GREAT FALLS — A decision by Montana Fish, Wildlife & Parks to revoke the license of Animals Of Montana, Inc. (AMI) was affirmed in the District Court of Lewis & Clark County earlier this month.
Animals of Montana is considered a roadside menagerie, and before its permit was revoked, the company provided animals for filmmaking and photo shoots. The company owns a grizzly bear, black bears, coyotes, gray wolves, bobcats, lynxes, a Siberian lynx, a badger, red foxes, a pine marten, porcupines, fishers, and a black leopard.
FWP is responsible for licensing these types of facilities and businesses, according to an FWP news release. In 2015, FWP inspected the Animals Of Montana facility and found numerous violations, which resulted in the department filing a "notice of revocation, imposition of penalties and opportunity for hearing."
After an administrative hearing last year, FWP Director Martha Williams decided to revoke the license. Animals of Montana filed a petition for judicial review in District Court and the court supported Williams’ decision.
With the license revoked, FWP says that Animals Of Montana cannot use the animals to make money.
Animals of Montana filed a notice of appeal of the decision to the Montana Supreme Court, but on Tuesday, February 4, the court ruled: "The Court's January 25, 2016 stay is DISSOLVED. AMI's permit is REVOKED and cannot be renewed. AMI and FWP will coordinate to determine the disposition of the animals at the facility."
Their Facebook page states: "All of Animals of Montana’s animals have been with them since their eyes opened and will be with them for the rest of their lives. They are all treated with love, respect and trained with the utmost kindness and positive methods while keeping their own unique needs in mind. When visiting Animals of Montana you will be amazed how their animals actually “work your camera” rather than having to chase the animals(s) around for the footage or the photo you are after. What separates Animals of Montana from the competition is the fact that all of their animals are worked with day in and day out from just days old. They develop a special bond with their trainers which in turn eliminates misbehaving, unruly, scared animals."
Court documents filed in the case state that the permit for Animals Of Montana included the following stipulations:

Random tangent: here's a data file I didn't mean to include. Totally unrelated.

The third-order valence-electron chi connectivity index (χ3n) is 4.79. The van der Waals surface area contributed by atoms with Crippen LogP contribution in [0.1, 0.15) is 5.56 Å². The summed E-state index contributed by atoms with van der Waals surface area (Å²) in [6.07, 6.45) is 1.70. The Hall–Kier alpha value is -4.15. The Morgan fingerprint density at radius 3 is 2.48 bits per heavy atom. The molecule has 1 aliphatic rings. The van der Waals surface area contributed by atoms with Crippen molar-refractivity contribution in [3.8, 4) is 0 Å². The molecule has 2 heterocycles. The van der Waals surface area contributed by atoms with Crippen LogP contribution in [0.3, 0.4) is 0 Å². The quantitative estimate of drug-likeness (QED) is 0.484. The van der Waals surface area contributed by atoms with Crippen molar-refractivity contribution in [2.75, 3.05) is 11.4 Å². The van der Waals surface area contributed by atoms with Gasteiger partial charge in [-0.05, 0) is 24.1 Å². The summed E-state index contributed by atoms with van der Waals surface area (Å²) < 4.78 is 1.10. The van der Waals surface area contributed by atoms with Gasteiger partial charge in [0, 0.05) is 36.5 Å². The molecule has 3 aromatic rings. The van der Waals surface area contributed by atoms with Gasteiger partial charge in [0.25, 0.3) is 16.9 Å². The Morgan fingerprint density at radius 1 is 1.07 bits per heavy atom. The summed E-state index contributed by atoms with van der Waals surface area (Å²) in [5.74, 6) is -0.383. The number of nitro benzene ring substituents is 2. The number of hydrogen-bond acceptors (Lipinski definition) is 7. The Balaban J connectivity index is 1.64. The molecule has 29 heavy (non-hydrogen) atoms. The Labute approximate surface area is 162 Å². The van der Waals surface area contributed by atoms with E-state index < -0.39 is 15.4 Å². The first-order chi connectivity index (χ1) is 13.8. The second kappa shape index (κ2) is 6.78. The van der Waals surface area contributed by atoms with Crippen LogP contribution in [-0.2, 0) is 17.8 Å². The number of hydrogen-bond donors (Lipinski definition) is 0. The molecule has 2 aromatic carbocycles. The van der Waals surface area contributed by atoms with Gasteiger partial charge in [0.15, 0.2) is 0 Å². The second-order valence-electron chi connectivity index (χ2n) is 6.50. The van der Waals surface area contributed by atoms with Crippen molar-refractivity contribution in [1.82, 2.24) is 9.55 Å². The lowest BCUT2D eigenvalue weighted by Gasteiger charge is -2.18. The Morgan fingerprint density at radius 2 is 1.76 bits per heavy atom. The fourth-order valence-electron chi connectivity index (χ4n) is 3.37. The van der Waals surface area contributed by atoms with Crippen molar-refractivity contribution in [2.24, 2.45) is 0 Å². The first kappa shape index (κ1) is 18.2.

- Animals may only be taken off site with authorization (and an indemnity agreement) from the Department [of FWP]. Any time the animals are taken off premises and worked outside a cage, a firearm or tranquilizer gun will be ready and available in the event the animals become violent. The owners are responsible for maintaining the appropriate types and suitable quantities of suitable tranquilizing drugs. [When animals are being used outside cages for photographic purposes], they must be under the direct control of qualified handlers and must remain within exterior fencing surrounding the facility and within an electric wire enclosure surrounding the training area. No direct contact between the public or clients is allowed with animals at any time. Animals taken off site and worked outside of their enclosures must remain with either suitable fencing approved by the Department [of FWP] or within an approved electrified barrier to which the animals is conditioner. Again, no contact with the public or with customers is allowed. Failure to comply with the terms of these conditions or other state laws or regulations regarding roadside menageries shall, in addition to any criminal penalties, be grounds for revocation of the permit.
After Animals Of Montana conducted a photoshoot in February 2015, FWP employees met with the owner, Troy Hyde. Court documents say that Hyde admitted AMI had conducted a photoshoot in the Pioneer Bar on February 1, 2015. Hyde admitted he did not have a tranquilizer gun, and AMI had not set up an electrical barrier. Hyde admitted he did not "know exactly where we were going to be or what we were going to be doing."
In November 2015, FWP inspected AMI premises and subsequently filed a "notice of revocation, imposition of penalties and opportunity for hearing" alleging twenty-five violations.
A contested case hearing was held and the hearing officer concluded that FWP had proved twenty-two of the twenty-five alleged violations3, including transporting animals outside the facility to a photoshoot for which there was no FWP authorization, using a weed-whacker to scare a tiger into moving, multiple insufficiently secure cages, unroofed cages, multiple failures to padlock cages, insufficient availability of fresh water, and multiple cases of cramped or unsanitary cages.